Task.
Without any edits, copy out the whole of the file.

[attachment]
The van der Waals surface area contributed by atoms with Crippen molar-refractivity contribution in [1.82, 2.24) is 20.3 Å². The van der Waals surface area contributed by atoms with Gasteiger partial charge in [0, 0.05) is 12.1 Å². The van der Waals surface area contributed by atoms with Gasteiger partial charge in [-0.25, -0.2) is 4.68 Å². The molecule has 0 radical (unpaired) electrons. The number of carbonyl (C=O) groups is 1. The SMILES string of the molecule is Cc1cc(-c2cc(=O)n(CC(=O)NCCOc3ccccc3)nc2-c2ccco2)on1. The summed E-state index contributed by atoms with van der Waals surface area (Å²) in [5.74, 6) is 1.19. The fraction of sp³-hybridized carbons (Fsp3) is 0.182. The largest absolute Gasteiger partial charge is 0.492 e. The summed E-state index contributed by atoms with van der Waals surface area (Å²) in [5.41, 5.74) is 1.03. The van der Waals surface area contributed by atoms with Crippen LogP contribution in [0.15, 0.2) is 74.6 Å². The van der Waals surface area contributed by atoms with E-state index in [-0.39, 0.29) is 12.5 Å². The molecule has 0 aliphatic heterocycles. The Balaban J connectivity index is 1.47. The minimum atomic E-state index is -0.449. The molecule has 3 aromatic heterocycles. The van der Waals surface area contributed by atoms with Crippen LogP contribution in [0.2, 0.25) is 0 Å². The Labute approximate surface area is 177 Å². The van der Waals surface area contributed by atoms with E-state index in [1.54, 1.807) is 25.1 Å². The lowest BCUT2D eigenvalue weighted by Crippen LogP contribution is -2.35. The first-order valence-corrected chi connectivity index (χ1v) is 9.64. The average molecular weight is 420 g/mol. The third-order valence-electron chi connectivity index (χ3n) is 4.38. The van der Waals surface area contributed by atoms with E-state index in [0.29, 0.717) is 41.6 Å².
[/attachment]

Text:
The van der Waals surface area contributed by atoms with Crippen molar-refractivity contribution in [1.82, 2.24) is 20.3 Å². The van der Waals surface area contributed by atoms with Gasteiger partial charge in [0, 0.05) is 12.1 Å². The van der Waals surface area contributed by atoms with Gasteiger partial charge in [-0.25, -0.2) is 4.68 Å². The molecule has 0 radical (unpaired) electrons. The number of carbonyl (C=O) groups is 1. The SMILES string of the molecule is Cc1cc(-c2cc(=O)n(CC(=O)NCCOc3ccccc3)nc2-c2ccco2)on1. The summed E-state index contributed by atoms with van der Waals surface area (Å²) in [5.74, 6) is 1.19. The fraction of sp³-hybridized carbons (Fsp3) is 0.182. The largest absolute Gasteiger partial charge is 0.492 e. The summed E-state index contributed by atoms with van der Waals surface area (Å²) in [5.41, 5.74) is 1.03. The van der Waals surface area contributed by atoms with Crippen LogP contribution in [0.15, 0.2) is 74.6 Å². The van der Waals surface area contributed by atoms with E-state index in [-0.39, 0.29) is 12.5 Å². The molecule has 0 aliphatic heterocycles. The Balaban J connectivity index is 1.47. The minimum atomic E-state index is -0.449. The molecule has 3 aromatic heterocycles. The van der Waals surface area contributed by atoms with Crippen LogP contribution in [0.2, 0.25) is 0 Å². The Labute approximate surface area is 177 Å². The van der Waals surface area contributed by atoms with E-state index in [1.54, 1.807) is 25.1 Å². The lowest BCUT2D eigenvalue weighted by Crippen LogP contribution is -2.35. The first-order valence-corrected chi connectivity index (χ1v) is 9.64. The average molecular weight is 420 g/mol. The third-order valence-electron chi connectivity index (χ3n) is 4.38. The van der Waals surface area contributed by atoms with E-state index in [0.29, 0.717) is 41.6 Å².